August Issue 2007

By | Editorial | Opinion | Published 14 years ago

It is ironic that General Musharraf is clinching a deal with Bhutto, the woman he was determined to banish from Pakistan’s politics forever. And even more ironic that she, daughter of one of the greatest champions of democracy, is going along with a man she was determined to send back to the barracks.

Just goes to prove, yet again, that there are no permanent foes and friends in politics, only “permanent interests” — Ms Bhutto’s being a third stint as prime minister, and General Musharraf’s a second term as president.

Of course, both would prefer to refer to these as being in the “national interest.” Unfortunately, neither of them have won rave reviews on that score.

Bhutto’s two terms were ridden with allegations of corruption and nepotism. Musharraf’s eight years have been spent fighting the US war on terrorism — with little success. On the contrary, the war has hit home in a big way. Post the Lal Masjid operation, suicide bombers, some in their teens, have been unleashed across the country from Islamabad to Waziristan. And they have struck strategic targets, including police academies and army checkposts, with tragic consequences, killing, on occasion, as many as 43 people in a day. Mosques and madrassahs are being overrun by fearless, radicalised young boys in army fatigues and gas masks, armed with rocket-launchers, Kalashnikovs and several rounds of bullets.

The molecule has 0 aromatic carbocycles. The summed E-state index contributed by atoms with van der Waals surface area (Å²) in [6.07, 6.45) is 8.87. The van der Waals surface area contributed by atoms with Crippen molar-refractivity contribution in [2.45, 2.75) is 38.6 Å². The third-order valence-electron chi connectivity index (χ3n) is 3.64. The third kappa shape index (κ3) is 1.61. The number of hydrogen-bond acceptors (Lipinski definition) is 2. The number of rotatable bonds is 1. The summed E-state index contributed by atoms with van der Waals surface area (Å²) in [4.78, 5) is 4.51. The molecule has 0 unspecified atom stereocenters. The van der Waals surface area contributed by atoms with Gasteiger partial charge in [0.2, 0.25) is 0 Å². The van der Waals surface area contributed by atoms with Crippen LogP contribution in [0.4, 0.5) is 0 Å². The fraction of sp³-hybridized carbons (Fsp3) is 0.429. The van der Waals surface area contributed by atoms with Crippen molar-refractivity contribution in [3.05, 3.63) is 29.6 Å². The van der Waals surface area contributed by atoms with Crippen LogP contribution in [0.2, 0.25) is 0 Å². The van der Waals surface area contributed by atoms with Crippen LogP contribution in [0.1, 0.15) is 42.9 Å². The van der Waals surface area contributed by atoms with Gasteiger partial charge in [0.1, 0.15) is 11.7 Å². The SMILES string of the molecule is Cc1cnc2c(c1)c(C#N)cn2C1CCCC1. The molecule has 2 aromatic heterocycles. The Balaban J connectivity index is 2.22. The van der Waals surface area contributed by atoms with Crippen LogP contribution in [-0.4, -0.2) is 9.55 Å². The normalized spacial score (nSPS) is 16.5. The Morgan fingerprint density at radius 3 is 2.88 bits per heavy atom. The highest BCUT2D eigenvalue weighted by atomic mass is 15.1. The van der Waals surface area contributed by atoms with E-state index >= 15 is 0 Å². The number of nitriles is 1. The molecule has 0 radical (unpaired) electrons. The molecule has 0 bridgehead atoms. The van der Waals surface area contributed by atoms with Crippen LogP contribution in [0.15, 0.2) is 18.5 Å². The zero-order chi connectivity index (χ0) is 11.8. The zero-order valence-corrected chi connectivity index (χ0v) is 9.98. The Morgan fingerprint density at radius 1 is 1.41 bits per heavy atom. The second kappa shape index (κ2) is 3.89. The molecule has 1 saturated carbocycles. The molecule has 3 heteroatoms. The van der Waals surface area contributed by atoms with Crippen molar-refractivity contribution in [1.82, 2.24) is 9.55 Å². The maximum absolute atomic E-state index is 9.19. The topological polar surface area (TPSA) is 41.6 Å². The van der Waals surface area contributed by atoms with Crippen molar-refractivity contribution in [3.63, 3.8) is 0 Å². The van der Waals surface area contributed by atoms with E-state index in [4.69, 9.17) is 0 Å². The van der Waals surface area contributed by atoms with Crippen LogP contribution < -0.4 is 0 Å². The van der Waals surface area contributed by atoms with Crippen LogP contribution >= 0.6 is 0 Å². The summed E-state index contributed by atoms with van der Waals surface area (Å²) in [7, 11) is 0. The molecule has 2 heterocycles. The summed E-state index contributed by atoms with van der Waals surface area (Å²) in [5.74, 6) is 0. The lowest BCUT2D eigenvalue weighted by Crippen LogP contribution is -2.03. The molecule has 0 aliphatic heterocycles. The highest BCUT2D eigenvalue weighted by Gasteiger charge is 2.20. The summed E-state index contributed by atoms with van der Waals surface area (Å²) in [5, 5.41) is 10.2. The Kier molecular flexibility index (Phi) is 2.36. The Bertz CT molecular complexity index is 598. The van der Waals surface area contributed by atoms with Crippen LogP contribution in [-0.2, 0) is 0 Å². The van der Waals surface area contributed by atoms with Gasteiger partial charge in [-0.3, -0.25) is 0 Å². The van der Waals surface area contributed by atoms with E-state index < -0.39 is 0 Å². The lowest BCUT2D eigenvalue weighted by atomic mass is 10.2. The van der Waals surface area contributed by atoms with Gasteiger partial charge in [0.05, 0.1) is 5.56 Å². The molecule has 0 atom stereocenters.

Extremely disturbing images, to say the least. But more disturbing is the fact that the army and police appear totally at sea when confronted with these elements. If those in charge are failing or cowering before the might of these militants, what does it bode for the future of this country?

Equally ominous are the warnings being issued by certain circles in the US of extending the war on terror inside Pakistan, more specifically to areas bordering Afghanistan, to flush out Al-Qaeda and the Taliban, who are suspected to have taken refuge here. Earlier attempts by the US to target suspected militant hideouts in Pakistan have led to angry reprisals against local authorities. And this time round, the consequences could be far worse as Al-Qaeda and the Taliban are now on the warpath.

Is Pakistan destined to become another Afghanistan or Iraq in its sixtieth year of independence?

The Musharraf-Bhutto combine have a gruelling task ahead.

Twitt

Rehana Hakim is one of the core team of journalists that helped start Newsline. She has been the editor-in-chief since 1996.